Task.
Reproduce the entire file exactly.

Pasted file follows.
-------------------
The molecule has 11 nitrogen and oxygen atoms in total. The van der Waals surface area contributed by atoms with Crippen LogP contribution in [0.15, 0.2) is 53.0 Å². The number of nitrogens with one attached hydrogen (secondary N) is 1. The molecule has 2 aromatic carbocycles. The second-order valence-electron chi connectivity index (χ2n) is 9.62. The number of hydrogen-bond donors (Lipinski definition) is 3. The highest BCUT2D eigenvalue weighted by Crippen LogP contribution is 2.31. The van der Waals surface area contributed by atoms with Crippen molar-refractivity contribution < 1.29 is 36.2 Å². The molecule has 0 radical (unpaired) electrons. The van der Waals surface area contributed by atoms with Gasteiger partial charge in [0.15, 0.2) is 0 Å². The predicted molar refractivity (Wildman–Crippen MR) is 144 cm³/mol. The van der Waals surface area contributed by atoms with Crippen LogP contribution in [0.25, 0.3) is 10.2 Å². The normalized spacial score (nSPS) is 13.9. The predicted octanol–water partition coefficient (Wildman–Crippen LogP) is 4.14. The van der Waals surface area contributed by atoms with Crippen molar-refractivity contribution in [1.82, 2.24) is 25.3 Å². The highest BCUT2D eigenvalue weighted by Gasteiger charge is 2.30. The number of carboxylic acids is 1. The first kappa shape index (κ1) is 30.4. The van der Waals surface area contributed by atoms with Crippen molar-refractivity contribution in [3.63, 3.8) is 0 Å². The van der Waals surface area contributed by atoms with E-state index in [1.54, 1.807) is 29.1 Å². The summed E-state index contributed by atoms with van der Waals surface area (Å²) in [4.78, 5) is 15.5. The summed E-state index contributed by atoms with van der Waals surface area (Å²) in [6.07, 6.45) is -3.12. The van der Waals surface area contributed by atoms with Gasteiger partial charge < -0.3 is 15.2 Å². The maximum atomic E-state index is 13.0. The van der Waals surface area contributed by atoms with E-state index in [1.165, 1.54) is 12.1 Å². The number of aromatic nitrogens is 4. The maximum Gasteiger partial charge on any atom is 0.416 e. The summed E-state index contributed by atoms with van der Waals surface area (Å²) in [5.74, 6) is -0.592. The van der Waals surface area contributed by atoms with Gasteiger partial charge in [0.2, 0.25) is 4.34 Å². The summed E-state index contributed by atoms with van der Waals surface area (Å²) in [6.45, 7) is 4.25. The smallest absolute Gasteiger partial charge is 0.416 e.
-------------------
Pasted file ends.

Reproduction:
The molecule has 11 nitrogen and oxygen atoms in total. The van der Waals surface area contributed by atoms with Crippen LogP contribution in [0.15, 0.2) is 53.0 Å². The number of nitrogens with one attached hydrogen (secondary N) is 1. The molecule has 2 aromatic carbocycles. The second-order valence-electron chi connectivity index (χ2n) is 9.62. The number of hydrogen-bond donors (Lipinski definition) is 3. The highest BCUT2D eigenvalue weighted by Crippen LogP contribution is 2.31. The van der Waals surface area contributed by atoms with Crippen molar-refractivity contribution < 1.29 is 36.2 Å². The molecule has 0 radical (unpaired) electrons. The van der Waals surface area contributed by atoms with Gasteiger partial charge in [0.15, 0.2) is 0 Å². The predicted molar refractivity (Wildman–Crippen MR) is 144 cm³/mol. The van der Waals surface area contributed by atoms with Crippen LogP contribution in [0.25, 0.3) is 10.2 Å². The normalized spacial score (nSPS) is 13.9. The predicted octanol–water partition coefficient (Wildman–Crippen LogP) is 4.14. The van der Waals surface area contributed by atoms with Crippen molar-refractivity contribution in [1.82, 2.24) is 25.3 Å². The highest BCUT2D eigenvalue weighted by Gasteiger charge is 2.30. The number of carboxylic acids is 1. The first kappa shape index (κ1) is 30.4. The van der Waals surface area contributed by atoms with Crippen molar-refractivity contribution in [3.63, 3.8) is 0 Å². The van der Waals surface area contributed by atoms with E-state index in [1.54, 1.807) is 29.1 Å². The summed E-state index contributed by atoms with van der Waals surface area (Å²) in [4.78, 5) is 15.5. The summed E-state index contributed by atoms with van der Waals surface area (Å²) in [6.07, 6.45) is -3.12. The van der Waals surface area contributed by atoms with Gasteiger partial charge < -0.3 is 15.2 Å². The maximum atomic E-state index is 13.0. The van der Waals surface area contributed by atoms with E-state index in [1.165, 1.54) is 12.1 Å². The number of aromatic nitrogens is 4. The maximum Gasteiger partial charge on any atom is 0.416 e. The summed E-state index contributed by atoms with van der Waals surface area (Å²) in [5.74, 6) is -0.592. The van der Waals surface area contributed by atoms with Gasteiger partial charge in [0.2, 0.25) is 4.34 Å². The summed E-state index contributed by atoms with van der Waals surface area (Å²) in [6.45, 7) is 4.25. The smallest absolute Gasteiger partial charge is 0.416 e.